Cohen to testify in public against Trump
Trump’s former lawyer and fixer, Michael Cohen, has agreed to testify in an open session of Congress early next month, marking the first major move by the new Congress to increase accountability for Trump and his associates.
The hearing, scheduled for Feb. 7 before the House Oversight and Reform Committee, was announced Thursday afternoon by new committee chairman Rep. Elijah Cummings (D-MD).
“I thank Michael Cohen for agreeing to testify before the Oversight Committee voluntarily,” Cummings said in a statement. “I want to make clear that we have no interest in inappropriately interfering with any ongoing criminal investigations, and to that end, we are in the process of consulting with Special Counsel Mueller’s office. The Committee will announce additional information in the coming weeks.”
Cohen also released a statement Thursday saying that he had agreed to testify publicly before the committee “in furtherance of my commitment to cooperate and provide the American people with answers.”
“I look forward to having the privilege of being afforded a platform with which to give a full and credible account of the events which have transpired,” he added.
While Trump had hoped to dominate the headlines with his stunt, the revelation that Cohen had agreed to testify publicly stole the spotlight as networks interrupted their coverage with the breaking news.
It’s not yet known what Cohen will be asked about when he appears before the congressional committee, but investigators have no shortage of material to work with.
In December, Cohen was sentenced to 3 years in prison after pleading guilty to multiple criminal charges, including two campaign finance violations stemming from illegal hush money paymentsmade to women during the presidential campaign.
According to prosecutors, Trump directed Cohen to commit those crimes. If Cohen testifies publicly about Trump’s role in the illegal scheme, that will put Trump in a vulnerable position.
Cohen also pleaded guilty to felony counts of lying to Congress about Trump’s business dealings with Russia and failing to report millions of dollars in income.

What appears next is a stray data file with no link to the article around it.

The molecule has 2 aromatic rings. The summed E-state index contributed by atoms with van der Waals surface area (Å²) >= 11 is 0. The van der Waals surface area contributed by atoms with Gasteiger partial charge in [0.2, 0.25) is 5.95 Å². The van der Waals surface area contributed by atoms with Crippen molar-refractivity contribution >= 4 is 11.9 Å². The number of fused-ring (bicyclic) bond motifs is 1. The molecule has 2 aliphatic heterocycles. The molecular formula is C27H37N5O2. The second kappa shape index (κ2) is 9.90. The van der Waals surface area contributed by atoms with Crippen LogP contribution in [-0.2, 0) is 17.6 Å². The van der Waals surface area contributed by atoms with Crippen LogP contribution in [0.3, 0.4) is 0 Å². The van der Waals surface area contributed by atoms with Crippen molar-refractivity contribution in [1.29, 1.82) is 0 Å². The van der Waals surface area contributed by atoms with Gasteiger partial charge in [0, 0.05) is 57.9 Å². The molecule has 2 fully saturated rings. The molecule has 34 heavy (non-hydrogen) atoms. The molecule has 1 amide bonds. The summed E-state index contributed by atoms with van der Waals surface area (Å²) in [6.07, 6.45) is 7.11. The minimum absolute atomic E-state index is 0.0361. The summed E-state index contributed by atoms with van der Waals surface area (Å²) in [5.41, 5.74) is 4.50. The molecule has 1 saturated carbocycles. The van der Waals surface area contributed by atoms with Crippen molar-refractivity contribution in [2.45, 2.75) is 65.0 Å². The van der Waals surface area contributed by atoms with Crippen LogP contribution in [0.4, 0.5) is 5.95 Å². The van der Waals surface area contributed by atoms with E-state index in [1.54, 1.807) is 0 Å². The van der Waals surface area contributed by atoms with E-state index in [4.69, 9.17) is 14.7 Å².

When he pleaded guilty to lying to Congress, Cohen admitted that he had provided false statements to the Senate Intelligence Committee about the Trump Tower Moscow project in order to minimize Trump’s actual role in the effort to build a Trump property in Moscow.
He also admitted to lying about the timeline of the negotiations for the project, claiming they had ended before the Iowa caucuses in February 2016 when they were actually ongoing through the summer of 2016 — meaning that Trump was engaged in negotiations with Moscow, and lying about it, throughout the presidential primary election.
The news about Cohen agreeing to testify publicly marks a significant development in the ongoing investigations encircling Trump and his associates.
As Trump’s longtime lawyer and “fixer,” Cohen was involved in the inner workings of Trump’s financial and business dealings, as well as his personal life. He knows Trump’s secrets — and now he is about to have an opportunity to tell them to the public.
As former FBI special agent Josh Campbell put it, Cohen’s testimony “will be unlike anything we’ve seen in recent memory” because “[h]e’s a witness essentially unencumbered by personal legal jeopardy (he’s already going to jail) and he will not have to respect classification restraints (he doesn’t work for the govt). Buckle up!”
The era of oversight has begun — and if this development is any indication, the road ahead is a rough one for Trump.
Published with permission of The American Independent. Attribution: Caroline Orr.